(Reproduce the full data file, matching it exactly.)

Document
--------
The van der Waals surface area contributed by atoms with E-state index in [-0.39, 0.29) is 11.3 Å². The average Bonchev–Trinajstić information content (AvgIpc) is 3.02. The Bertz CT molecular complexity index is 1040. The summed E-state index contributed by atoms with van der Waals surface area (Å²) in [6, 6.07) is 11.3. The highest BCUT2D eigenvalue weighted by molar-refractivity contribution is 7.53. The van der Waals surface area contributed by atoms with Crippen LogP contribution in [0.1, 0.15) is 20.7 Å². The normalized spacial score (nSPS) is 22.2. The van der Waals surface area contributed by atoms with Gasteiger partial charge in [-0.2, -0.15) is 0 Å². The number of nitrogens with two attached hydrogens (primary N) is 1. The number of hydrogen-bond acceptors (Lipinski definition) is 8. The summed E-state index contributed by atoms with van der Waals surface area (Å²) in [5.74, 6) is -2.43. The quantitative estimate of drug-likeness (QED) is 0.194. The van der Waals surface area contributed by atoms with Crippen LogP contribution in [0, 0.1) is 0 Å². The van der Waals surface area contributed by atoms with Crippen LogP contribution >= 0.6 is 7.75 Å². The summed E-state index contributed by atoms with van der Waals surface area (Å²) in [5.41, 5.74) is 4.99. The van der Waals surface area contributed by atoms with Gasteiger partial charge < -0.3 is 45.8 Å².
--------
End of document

The van der Waals surface area contributed by atoms with E-state index in [-0.39, 0.29) is 11.3 Å². The average Bonchev–Trinajstić information content (AvgIpc) is 3.02. The Bertz CT molecular complexity index is 1040. The summed E-state index contributed by atoms with van der Waals surface area (Å²) in [6, 6.07) is 11.3. The highest BCUT2D eigenvalue weighted by molar-refractivity contribution is 7.53. The van der Waals surface area contributed by atoms with Crippen LogP contribution in [0.1, 0.15) is 20.7 Å². The normalized spacial score (nSPS) is 22.2. The van der Waals surface area contributed by atoms with Gasteiger partial charge in [-0.2, -0.15) is 0 Å². The number of nitrogens with two attached hydrogens (primary N) is 1. The number of hydrogen-bond acceptors (Lipinski definition) is 8. The summed E-state index contributed by atoms with van der Waals surface area (Å²) in [5.74, 6) is -2.43. The quantitative estimate of drug-likeness (QED) is 0.194. The van der Waals surface area contributed by atoms with Crippen LogP contribution in [0, 0.1) is 0 Å². The van der Waals surface area contributed by atoms with Crippen LogP contribution >= 0.6 is 7.75 Å². The summed E-state index contributed by atoms with van der Waals surface area (Å²) in [5.41, 5.74) is 4.99. The van der Waals surface area contributed by atoms with Gasteiger partial charge < -0.3 is 45.8 Å².